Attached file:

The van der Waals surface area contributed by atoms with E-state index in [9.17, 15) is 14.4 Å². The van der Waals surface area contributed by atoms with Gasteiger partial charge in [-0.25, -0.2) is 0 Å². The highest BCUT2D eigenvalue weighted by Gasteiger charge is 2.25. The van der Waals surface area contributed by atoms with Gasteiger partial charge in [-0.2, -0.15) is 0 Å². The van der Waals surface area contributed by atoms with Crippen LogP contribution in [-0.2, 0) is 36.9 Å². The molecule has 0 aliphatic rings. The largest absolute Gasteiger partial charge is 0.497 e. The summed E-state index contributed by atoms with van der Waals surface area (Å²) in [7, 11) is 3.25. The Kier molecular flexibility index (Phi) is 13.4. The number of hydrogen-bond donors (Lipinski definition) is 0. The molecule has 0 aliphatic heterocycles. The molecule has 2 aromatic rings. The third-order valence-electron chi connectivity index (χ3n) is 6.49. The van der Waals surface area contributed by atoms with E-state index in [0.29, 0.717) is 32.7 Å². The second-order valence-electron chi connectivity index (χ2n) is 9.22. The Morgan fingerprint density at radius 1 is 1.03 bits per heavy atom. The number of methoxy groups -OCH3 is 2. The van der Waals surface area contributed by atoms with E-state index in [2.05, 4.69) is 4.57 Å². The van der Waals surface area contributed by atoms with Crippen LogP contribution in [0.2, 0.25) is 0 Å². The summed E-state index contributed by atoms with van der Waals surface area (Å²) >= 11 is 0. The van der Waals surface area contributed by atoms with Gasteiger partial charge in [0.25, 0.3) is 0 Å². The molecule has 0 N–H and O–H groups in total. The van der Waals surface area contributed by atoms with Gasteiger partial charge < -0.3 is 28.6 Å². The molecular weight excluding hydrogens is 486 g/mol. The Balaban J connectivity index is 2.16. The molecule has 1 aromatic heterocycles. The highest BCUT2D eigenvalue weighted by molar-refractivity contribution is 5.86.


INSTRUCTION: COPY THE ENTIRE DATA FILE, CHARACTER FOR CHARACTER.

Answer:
The van der Waals surface area contributed by atoms with E-state index in [9.17, 15) is 14.4 Å². The van der Waals surface area contributed by atoms with Gasteiger partial charge in [-0.25, -0.2) is 0 Å². The highest BCUT2D eigenvalue weighted by Gasteiger charge is 2.25. The van der Waals surface area contributed by atoms with Gasteiger partial charge in [-0.2, -0.15) is 0 Å². The van der Waals surface area contributed by atoms with Crippen LogP contribution in [-0.2, 0) is 36.9 Å². The molecule has 0 aliphatic rings. The largest absolute Gasteiger partial charge is 0.497 e. The summed E-state index contributed by atoms with van der Waals surface area (Å²) in [7, 11) is 3.25. The Kier molecular flexibility index (Phi) is 13.4. The number of hydrogen-bond donors (Lipinski definition) is 0. The molecule has 0 aliphatic heterocycles. The molecule has 2 aromatic rings. The third-order valence-electron chi connectivity index (χ3n) is 6.49. The van der Waals surface area contributed by atoms with E-state index in [0.29, 0.717) is 32.7 Å². The second-order valence-electron chi connectivity index (χ2n) is 9.22. The Morgan fingerprint density at radius 1 is 1.03 bits per heavy atom. The number of methoxy groups -OCH3 is 2. The van der Waals surface area contributed by atoms with E-state index in [2.05, 4.69) is 4.57 Å². The van der Waals surface area contributed by atoms with Crippen LogP contribution in [0.2, 0.25) is 0 Å². The summed E-state index contributed by atoms with van der Waals surface area (Å²) >= 11 is 0. The van der Waals surface area contributed by atoms with Gasteiger partial charge in [0.25, 0.3) is 0 Å². The molecule has 0 N–H and O–H groups in total. The van der Waals surface area contributed by atoms with Gasteiger partial charge < -0.3 is 28.6 Å². The molecular weight excluding hydrogens is 486 g/mol. The Balaban J connectivity index is 2.16. The molecule has 1 aromatic heterocycles. The highest BCUT2D eigenvalue weighted by molar-refractivity contribution is 5.86.